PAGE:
• The main thing my wife and I did was work hard at leaving work at the office. Before our daughter was born, we were both very casual with working hours, and often brought work home and sat on the couch working on our laptops all evening. Now, we only have 2-3 hours with our daughter after we all get home, so we make the most of it. And we try to spend an hour or two together before we split for work, bed, whatever.

    It’s a small thing, but family time is important, so we strive to make it happen.

  • Having three children myself, this is an area I constantly struggle with. There are just never enough hours in the day or days in the week. I think the one thing that saves me most weeks is having ONE calendar for everything. I know there are people out there who only want to see “work stuff” on their work calendar, but without daily (and sometimes hourly reminders) of what is going on with my children and home life in general, I would never be able to keep up.

    Also, I would recommend checking with your child’s schools/daycares/camps, etc. to find out what kind of online services they offer. My children’s schools each have websites where I can subscribe by email to their activities calendars and they accept online school lunch payments. This makes it easy for me to stay on top of things from my office or while I’m on-the-go and amazes my children when I seem to know about things even before I see the notice in their bookbag!

  • Grace Byrd

    More flexibility and the option of a kid-friendly environment are what led my husband and me to think seriously about starting our own practices. Counter to what career services advised, I always let the people I will be working with know that my priority is my son. That way it doesn’t come as a shock when I choose him over my career. I’ll make less money, but in the long run it’s who I am and I’d rather let everyone know up front what they’re getting into.

    • Amen, Grace! While the economy and resulting lack of job offers was what ultimately led to my decision to throw out my own shingle, I can’t tell you how many times over the past year, I’ve been able to attend events and activities with my kids where, in my former life as an employee, I would’ve had to beg for time off. My kids know that my flexibility sometimes means I have to work odd hours when other parents aren’t working, but I love not having to check in with a boss when my kids need me. Definitely one of the biggest perks I enjoy!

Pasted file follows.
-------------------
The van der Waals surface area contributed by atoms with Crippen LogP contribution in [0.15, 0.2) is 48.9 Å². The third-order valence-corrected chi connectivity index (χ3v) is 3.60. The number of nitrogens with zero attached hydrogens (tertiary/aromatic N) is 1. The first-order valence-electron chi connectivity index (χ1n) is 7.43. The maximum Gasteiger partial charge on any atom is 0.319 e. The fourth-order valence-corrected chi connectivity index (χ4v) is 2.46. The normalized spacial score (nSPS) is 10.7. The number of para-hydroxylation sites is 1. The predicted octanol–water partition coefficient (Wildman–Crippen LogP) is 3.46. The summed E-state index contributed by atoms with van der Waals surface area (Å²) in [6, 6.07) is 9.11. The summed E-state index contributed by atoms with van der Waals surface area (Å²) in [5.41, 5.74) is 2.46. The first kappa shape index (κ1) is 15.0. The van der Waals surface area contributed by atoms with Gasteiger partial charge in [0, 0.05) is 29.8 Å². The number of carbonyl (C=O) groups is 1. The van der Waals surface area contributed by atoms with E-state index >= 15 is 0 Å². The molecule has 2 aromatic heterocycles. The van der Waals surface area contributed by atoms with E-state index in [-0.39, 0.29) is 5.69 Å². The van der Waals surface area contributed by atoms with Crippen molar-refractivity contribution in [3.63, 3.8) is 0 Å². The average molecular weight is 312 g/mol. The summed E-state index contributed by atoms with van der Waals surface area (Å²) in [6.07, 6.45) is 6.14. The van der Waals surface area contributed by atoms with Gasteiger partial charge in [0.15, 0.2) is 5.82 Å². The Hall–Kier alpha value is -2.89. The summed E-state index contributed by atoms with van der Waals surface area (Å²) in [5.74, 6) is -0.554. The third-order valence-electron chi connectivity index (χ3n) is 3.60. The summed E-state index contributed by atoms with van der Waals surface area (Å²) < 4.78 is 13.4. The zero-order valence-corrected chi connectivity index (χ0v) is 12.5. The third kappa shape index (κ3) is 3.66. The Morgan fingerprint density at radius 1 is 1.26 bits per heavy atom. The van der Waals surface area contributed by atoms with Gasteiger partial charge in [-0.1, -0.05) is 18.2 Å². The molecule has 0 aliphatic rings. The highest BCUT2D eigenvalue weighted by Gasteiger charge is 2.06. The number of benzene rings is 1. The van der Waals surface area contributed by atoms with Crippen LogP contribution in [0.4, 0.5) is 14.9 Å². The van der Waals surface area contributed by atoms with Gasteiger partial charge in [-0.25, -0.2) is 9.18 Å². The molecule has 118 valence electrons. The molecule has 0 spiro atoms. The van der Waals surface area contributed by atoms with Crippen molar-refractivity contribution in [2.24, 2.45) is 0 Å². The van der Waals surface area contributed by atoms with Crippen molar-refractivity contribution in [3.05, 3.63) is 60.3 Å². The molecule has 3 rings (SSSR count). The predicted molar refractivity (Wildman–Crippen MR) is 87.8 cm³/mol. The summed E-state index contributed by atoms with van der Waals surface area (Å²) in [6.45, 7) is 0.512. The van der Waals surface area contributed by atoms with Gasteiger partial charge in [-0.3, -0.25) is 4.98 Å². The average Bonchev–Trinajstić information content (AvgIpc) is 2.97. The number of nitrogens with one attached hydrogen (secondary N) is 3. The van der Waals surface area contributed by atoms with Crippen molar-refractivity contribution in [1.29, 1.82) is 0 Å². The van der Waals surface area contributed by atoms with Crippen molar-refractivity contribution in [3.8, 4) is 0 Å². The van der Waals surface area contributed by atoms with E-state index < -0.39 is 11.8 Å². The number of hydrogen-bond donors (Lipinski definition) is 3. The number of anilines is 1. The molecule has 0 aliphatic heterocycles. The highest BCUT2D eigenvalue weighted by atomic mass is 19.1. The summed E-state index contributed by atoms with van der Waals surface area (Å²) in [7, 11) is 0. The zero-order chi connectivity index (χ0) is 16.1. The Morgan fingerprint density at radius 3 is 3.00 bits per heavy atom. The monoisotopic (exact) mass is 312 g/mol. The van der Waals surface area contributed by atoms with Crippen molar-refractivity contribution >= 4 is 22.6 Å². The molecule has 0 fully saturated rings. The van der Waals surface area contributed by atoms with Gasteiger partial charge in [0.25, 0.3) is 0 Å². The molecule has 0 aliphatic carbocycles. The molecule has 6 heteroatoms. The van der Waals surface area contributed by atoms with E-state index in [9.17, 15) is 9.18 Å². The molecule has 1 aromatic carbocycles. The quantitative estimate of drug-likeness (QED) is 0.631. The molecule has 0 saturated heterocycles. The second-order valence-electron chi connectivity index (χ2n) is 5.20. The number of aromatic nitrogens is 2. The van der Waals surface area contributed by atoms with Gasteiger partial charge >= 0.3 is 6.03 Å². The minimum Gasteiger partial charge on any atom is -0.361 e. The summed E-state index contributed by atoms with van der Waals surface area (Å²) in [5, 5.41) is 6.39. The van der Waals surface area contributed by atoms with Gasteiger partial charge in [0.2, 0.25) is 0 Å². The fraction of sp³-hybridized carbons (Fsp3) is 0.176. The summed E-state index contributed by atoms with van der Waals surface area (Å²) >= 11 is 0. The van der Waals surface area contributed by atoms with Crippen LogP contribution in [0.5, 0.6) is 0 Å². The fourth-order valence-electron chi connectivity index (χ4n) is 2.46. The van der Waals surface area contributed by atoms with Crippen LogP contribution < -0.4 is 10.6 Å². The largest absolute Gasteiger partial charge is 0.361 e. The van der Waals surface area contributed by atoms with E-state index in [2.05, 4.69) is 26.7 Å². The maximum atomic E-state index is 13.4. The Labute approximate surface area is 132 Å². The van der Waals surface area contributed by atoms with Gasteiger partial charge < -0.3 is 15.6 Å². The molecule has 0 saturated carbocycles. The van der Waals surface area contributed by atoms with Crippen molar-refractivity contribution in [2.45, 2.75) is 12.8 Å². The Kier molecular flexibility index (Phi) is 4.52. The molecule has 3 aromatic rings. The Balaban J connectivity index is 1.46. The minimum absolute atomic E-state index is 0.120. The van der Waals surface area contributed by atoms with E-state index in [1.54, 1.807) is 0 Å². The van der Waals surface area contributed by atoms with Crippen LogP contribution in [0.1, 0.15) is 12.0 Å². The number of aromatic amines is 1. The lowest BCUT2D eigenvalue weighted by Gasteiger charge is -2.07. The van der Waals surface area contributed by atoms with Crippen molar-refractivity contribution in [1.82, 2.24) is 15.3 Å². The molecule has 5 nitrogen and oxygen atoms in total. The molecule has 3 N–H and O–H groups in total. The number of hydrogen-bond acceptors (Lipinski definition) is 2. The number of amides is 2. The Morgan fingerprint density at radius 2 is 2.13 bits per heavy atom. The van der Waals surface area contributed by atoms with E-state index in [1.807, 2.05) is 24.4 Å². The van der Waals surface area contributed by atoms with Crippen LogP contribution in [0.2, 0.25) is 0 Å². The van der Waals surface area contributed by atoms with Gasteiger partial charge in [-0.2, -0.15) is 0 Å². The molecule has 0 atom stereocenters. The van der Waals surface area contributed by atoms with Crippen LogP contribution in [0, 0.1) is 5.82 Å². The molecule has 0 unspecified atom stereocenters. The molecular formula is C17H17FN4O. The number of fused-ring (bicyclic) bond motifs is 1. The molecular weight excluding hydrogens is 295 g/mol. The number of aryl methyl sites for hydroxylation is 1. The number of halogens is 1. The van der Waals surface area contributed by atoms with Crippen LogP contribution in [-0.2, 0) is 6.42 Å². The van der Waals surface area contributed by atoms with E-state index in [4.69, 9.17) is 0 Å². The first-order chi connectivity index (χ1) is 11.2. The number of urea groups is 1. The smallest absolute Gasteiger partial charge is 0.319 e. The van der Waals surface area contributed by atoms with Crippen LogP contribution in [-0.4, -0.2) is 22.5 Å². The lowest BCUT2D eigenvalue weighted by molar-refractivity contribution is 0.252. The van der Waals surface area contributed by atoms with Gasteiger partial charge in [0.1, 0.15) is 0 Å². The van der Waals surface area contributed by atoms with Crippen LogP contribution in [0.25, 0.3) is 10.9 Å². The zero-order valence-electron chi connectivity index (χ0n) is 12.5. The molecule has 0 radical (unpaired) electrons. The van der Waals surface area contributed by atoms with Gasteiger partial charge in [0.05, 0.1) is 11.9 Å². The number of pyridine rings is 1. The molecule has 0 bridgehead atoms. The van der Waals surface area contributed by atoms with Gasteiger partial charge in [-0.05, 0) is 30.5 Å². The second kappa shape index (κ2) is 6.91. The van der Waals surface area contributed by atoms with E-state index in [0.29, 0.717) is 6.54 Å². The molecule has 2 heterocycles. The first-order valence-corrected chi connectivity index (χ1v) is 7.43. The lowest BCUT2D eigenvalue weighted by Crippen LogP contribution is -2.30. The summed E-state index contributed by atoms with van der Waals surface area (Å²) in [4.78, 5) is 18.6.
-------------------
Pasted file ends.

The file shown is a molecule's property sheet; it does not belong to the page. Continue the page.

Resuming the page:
• Andy Mergendahl

    I think it’s worth mentioning the dreaded d-word: daycare. While I think it’s great that parents want to spend lots of time raising their children, I am convinced that my two kids really benefitted from the high-quality daycare they received (both in-home and at daycare centers.) I’ve never seen any plausible evidence that kids who go to quality daycare (even 40+ hours/week) suffer a bit of harm; in fact, many benefit in their social development and independence. Our pediatrician told us that while pre-school daycare kids do catch more colds, when they reach school age they miss school less often due to illness than stay-at-home kids. My kids rarely miss school due to illness.
    Having stay-at-home kids has become a status symbol for some parents, a way to show that the breadwinner has a high-paying job, or that they love their kids more than you do(or both). My advice is to avoid these people like the plague.

    • That’s a great point. I’ve been lucky enough to ease into a flexible daycare. My daughter is getting to the point where I can tell she’s getting bored with hanging out with Mom while I’m putting together a complaint. While she’s sharing attention with other kids at daycare, I know she’s getting tummy time and interaction with adults and children that she wouldn’t be getting with me. That’s why flexible daycare is so important. You can see what balance works for both your child and your work and it can evolve as your child grows.

      • And at some point (we’re there, now), your kid won’t let you get anything done unless it involves, dirt, crayons, books, and throwing things. Outside, usually.

        Before my daughter could walk run I could be semi-productive in the evenings, at least. Now, 4:30 to 8 is kid time only. Which is better, really. I love my evenings.